New Brunswick, N.J. (May 31, 2019) – Rutgers University–New Brunswick experts are available for interviews on the outlook for the 2019 hurricane season in New Jersey, the state’s vulnerability to hurricanes and tropical storms, and its tropical cyclone history.
Hurricane season in the Atlantic Ocean runs from June 1 through November 30 each year, although cyclones can arise in other months, according to the National Hurricane Center. For example, the center issued advisories on Subtropical Storm Andrea last month.
“My guess is the seasonal outlook will be for something close to the long-term average,” said David A. Robinson, Distinguished Professor in the Department of Geography and New Jersey State Climatologist since 1991. “Of course, the take home point is that it only takes one storm to wreak havoc and make it a memorable season. No one should change vacation plans, that’s for sure. But it is always wise, especially when venturing down the coast, to keep an eye on the forecast and heed the warnings and directions of emergency management officials should a storm threaten.”
Meteorologist Steve Decker, associate teaching professor and director of the Meteorology Undergraduate Program in the Department of Environmental Sciences, can discuss the ingredients that go into the National Oceanic and Atmospheric Administration forecast for the hurricane season. “The threat of hurricane activity affecting New Jersey is highest in August, September and October,” he said.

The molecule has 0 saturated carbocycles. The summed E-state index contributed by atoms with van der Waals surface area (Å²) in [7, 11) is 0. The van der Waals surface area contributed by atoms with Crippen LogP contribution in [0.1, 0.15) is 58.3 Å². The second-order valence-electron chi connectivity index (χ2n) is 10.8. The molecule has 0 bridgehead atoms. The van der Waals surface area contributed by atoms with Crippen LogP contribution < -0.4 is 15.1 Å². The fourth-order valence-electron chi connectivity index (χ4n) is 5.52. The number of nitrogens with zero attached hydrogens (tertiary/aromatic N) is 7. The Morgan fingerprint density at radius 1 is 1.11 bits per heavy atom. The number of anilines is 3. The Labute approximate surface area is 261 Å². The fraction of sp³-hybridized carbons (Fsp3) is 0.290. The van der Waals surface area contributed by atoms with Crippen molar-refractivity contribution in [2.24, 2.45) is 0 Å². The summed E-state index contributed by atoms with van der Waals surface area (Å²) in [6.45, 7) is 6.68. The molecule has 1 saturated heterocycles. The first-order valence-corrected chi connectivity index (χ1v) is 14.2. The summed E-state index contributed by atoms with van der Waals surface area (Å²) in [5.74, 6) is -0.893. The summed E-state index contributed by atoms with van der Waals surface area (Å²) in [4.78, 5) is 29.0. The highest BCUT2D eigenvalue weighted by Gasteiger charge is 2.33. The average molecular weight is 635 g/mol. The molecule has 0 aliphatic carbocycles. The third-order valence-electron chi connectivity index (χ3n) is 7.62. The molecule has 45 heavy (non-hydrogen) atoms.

Anthony J. Broccoli, a professor who chairs the Department of Environmental Sciences and co-directs the Rutgers Climate Institute, can discuss some of the climatic factors that affect Atlantic hurricanes. “The state of the tropical Pacific Ocean can influence the number of hurricanes that form in the Atlantic,” he said. “We are currently experiencing an El Nino event in which the eastern tropical Pacific Ocean is warmer than usual. Taken alone, this could lead to fewer hurricanes in the Atlantic, but other factors can also influence hurricane activity.”
Robinson, who oversees the Rutgers NJ Weather Network and helps coordinate the New Jersey Community Collaborative Rain, Hail and Snow Network, is available to comment at firstname.lastname@example.org or 848-445-4741.
Decker is available to comment at email@example.com
Broccoli is available to comment at firstname.lastname@example.org or 848-932-5749.
Broadcast interviews: Rutgers University has broadcast-quality TV and radio studios available for remote live or taped interviews with Rutgers experts. For more information, contact Neal Buccino at email@example.com
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